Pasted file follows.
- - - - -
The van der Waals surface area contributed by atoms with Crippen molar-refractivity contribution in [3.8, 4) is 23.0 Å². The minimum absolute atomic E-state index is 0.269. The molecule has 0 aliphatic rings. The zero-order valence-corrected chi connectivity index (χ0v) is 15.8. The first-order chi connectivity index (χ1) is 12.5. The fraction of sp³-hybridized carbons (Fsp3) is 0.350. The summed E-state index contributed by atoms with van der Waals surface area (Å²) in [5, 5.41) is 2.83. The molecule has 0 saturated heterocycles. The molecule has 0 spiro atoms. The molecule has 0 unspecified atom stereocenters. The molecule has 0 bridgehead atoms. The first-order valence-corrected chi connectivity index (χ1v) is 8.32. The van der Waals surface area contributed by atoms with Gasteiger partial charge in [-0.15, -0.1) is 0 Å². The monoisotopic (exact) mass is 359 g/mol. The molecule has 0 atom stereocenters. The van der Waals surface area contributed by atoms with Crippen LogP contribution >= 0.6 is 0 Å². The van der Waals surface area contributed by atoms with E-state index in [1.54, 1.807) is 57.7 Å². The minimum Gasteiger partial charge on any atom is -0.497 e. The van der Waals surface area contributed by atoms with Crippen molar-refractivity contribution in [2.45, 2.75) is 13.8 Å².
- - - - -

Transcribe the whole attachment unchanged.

The van der Waals surface area contributed by atoms with Crippen molar-refractivity contribution in [3.8, 4) is 23.0 Å². The minimum absolute atomic E-state index is 0.269. The molecule has 0 aliphatic rings. The zero-order valence-corrected chi connectivity index (χ0v) is 15.8. The first-order chi connectivity index (χ1) is 12.5. The fraction of sp³-hybridized carbons (Fsp3) is 0.350. The summed E-state index contributed by atoms with van der Waals surface area (Å²) in [5, 5.41) is 2.83. The molecule has 0 saturated heterocycles. The molecule has 0 spiro atoms. The molecule has 0 unspecified atom stereocenters. The molecule has 0 bridgehead atoms. The first-order valence-corrected chi connectivity index (χ1v) is 8.32. The van der Waals surface area contributed by atoms with Gasteiger partial charge in [-0.15, -0.1) is 0 Å². The monoisotopic (exact) mass is 359 g/mol. The molecule has 0 atom stereocenters. The van der Waals surface area contributed by atoms with Crippen LogP contribution >= 0.6 is 0 Å². The van der Waals surface area contributed by atoms with E-state index in [1.54, 1.807) is 57.7 Å². The minimum Gasteiger partial charge on any atom is -0.497 e. The van der Waals surface area contributed by atoms with Crippen molar-refractivity contribution in [2.45, 2.75) is 13.8 Å².